Health experts say pregnant women who take medication for epilepsy need to speak to their doctor.
Anti-epileptic medication has been blamed for congenital malformation and learning problems in children whose mothers took the medicine while pregnant.
Denise Astill took anti-epileptic medication while pregnant following advice she says she was given by specialists.
"I actually consulted two specialists prior to getting pregnant and asked specifically what sodium valproate would do to an unborn baby," says Ms Astill.
The Auckland mother says she was told it could cause spina bifida or neural tube defects but if she took folic acid with her medication she would be okay.
"The other option was that I could come off the medication but I would have seizures, therefore the baby would be oxygen deprived and brain damaged," she says.
Not wanting to take the risk, when Ms Astill got pregnant she still took her anti-epileptic medication.
Her twin girls were diagnosed with Feotal Valproate Syndrome.
"We just noticed things happening one after another after another. It wasn't until they were four and a half years old that they were officially diagnosed," she said.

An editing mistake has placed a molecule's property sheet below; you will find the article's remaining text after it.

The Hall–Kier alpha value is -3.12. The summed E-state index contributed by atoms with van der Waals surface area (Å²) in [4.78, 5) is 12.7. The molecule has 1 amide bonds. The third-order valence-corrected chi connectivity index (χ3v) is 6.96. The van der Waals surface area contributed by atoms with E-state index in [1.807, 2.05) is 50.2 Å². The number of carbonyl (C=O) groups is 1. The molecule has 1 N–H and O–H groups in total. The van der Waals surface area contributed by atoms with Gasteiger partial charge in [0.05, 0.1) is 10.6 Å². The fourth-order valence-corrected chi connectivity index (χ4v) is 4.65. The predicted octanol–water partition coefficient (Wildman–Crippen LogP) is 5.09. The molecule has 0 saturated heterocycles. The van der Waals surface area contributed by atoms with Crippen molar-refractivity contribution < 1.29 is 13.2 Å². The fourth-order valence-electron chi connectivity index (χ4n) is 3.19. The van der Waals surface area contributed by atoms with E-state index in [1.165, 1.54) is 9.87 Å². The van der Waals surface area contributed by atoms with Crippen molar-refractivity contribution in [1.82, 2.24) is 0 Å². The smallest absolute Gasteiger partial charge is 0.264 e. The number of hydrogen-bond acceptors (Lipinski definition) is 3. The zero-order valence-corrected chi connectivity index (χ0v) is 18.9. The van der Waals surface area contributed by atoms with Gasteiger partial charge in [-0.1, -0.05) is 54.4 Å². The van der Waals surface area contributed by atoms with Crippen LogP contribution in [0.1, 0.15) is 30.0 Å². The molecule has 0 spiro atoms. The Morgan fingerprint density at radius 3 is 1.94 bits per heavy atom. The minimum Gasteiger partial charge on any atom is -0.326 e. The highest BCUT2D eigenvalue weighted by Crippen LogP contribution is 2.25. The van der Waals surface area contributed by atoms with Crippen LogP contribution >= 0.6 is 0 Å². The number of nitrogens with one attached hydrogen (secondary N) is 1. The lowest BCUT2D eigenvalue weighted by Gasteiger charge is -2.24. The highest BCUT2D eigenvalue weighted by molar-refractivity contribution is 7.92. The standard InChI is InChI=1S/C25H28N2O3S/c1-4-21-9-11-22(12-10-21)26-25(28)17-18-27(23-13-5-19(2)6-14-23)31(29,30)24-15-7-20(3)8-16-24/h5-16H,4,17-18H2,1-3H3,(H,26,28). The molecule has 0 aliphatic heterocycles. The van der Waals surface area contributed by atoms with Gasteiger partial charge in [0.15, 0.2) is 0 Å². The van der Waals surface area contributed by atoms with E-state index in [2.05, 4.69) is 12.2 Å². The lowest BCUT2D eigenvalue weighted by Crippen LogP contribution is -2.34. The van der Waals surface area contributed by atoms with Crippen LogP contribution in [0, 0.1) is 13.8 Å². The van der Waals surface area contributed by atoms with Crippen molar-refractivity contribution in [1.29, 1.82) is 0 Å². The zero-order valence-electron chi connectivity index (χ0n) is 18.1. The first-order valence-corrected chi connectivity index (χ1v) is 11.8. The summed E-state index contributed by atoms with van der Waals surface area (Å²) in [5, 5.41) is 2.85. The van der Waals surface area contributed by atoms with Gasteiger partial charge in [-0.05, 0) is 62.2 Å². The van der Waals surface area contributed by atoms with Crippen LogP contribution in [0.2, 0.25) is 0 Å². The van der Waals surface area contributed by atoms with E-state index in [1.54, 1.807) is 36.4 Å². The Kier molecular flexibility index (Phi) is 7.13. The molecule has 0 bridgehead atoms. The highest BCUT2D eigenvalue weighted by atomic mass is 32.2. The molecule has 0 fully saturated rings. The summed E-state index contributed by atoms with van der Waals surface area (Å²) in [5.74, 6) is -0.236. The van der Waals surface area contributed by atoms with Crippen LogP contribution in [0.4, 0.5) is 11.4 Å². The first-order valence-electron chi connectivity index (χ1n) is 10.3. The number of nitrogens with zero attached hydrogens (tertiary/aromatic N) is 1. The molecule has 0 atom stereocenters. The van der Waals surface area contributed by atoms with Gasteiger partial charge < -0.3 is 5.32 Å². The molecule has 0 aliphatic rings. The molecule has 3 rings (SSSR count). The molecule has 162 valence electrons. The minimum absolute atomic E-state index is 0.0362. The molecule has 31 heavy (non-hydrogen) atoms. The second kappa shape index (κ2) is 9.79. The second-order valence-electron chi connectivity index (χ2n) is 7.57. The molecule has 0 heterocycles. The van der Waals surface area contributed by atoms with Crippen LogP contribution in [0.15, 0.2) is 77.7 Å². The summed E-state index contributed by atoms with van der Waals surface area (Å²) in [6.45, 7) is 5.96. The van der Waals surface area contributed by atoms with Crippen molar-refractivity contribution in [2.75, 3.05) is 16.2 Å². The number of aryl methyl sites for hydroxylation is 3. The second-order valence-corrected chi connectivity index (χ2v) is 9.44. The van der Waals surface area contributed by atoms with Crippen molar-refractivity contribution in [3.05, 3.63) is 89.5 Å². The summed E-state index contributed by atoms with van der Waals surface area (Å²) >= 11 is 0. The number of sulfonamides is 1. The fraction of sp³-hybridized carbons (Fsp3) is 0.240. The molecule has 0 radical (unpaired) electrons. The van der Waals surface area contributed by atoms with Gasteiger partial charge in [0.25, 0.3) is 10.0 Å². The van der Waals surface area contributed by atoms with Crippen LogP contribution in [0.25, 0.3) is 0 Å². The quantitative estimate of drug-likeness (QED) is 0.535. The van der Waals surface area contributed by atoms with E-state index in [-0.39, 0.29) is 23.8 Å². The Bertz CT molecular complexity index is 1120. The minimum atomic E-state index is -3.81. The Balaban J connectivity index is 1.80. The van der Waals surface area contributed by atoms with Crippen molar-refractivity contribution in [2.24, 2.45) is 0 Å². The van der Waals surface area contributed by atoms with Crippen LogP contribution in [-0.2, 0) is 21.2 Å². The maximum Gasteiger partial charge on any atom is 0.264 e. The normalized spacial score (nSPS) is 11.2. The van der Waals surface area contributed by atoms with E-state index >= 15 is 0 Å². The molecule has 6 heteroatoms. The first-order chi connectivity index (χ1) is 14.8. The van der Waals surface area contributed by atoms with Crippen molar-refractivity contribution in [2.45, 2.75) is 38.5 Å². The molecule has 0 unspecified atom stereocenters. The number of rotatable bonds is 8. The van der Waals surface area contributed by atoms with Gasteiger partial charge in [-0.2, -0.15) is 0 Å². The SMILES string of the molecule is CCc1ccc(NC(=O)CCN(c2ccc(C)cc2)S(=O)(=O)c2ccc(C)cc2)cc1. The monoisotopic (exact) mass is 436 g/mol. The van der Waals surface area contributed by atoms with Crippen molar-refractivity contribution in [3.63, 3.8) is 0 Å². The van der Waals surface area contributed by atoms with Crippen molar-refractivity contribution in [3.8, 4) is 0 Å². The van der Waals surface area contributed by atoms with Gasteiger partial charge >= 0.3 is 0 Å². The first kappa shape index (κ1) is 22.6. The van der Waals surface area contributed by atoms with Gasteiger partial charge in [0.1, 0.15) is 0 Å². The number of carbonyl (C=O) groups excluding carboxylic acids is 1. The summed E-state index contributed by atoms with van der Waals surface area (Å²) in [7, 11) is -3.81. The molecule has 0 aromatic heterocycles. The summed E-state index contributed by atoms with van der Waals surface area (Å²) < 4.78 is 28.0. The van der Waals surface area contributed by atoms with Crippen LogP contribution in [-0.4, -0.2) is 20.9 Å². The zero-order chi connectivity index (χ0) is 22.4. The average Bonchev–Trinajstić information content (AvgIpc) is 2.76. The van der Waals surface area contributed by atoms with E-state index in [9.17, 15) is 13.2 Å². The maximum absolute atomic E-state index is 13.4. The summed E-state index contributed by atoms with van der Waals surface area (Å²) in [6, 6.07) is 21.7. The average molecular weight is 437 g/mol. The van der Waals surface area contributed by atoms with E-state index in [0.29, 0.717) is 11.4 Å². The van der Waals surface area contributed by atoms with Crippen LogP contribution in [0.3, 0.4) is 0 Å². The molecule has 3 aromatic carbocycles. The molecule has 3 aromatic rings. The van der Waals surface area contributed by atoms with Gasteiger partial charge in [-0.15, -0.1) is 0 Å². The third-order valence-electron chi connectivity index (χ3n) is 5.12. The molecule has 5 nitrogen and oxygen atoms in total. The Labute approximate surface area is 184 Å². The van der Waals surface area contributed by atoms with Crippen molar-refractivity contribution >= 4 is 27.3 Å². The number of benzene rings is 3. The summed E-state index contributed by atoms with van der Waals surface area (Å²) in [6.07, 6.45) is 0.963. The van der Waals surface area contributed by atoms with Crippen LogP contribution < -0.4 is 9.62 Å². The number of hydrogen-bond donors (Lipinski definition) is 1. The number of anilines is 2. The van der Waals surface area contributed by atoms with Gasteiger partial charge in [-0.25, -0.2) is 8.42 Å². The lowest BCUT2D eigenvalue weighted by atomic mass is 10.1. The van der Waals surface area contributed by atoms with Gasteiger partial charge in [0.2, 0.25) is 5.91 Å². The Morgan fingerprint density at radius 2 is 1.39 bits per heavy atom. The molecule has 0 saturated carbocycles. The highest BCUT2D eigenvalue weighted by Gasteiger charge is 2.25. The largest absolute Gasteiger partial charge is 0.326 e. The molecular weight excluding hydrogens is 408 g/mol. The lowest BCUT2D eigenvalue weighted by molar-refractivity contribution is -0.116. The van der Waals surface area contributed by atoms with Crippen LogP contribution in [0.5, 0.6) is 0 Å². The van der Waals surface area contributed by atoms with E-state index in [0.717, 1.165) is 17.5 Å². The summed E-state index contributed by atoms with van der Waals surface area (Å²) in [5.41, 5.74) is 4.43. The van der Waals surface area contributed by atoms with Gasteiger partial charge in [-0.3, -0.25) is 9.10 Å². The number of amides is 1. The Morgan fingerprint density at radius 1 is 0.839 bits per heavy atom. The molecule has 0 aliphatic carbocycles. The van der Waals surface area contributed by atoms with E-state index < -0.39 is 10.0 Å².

"They do have learning difficulties, there is cognitive issues. There's speech language issues and anxiety is huge for our kids and this has led to a lot of heartbreak actually."
Ms Astill has since started the Foetal Anti-Convulsant Syndrome New Zealand (FACS NZ) group.
The group has teamed up with Auckland DHB and ACC to launch an awareness campaign highlighting the issue.
They say the campaign focuses on the importance of women talking to their doctor about the pros and cons of taking anti-epileptic medicine during pregnancy.
Not all women who take the medication will have problems.
Starship paediatric neurologist Dr Rakesh Patel says it's a balancing act.
"These drugs have been implicated in causing learning difficulties as well as anatomical differences," said Dr Patel.
But he says medication plays a crucial role in controlling epilepsy.
"These medications represent a very important part of their lives. They give them independence. There are an increasing number of alternatives that work as well and there are lifestyle changes that may need to be made," he said.
It's understood more than 28,000 Kiwi women of childbearing age took anti-epileptic medication last year.
"We need to drive home the critical message that women who take anti-convulsant medication need to discuss the risks and benefits with their doctor, even if they aren't actively planning on getting pregnant," said ACC's chief clinical advisor, Dr Peter Robinson.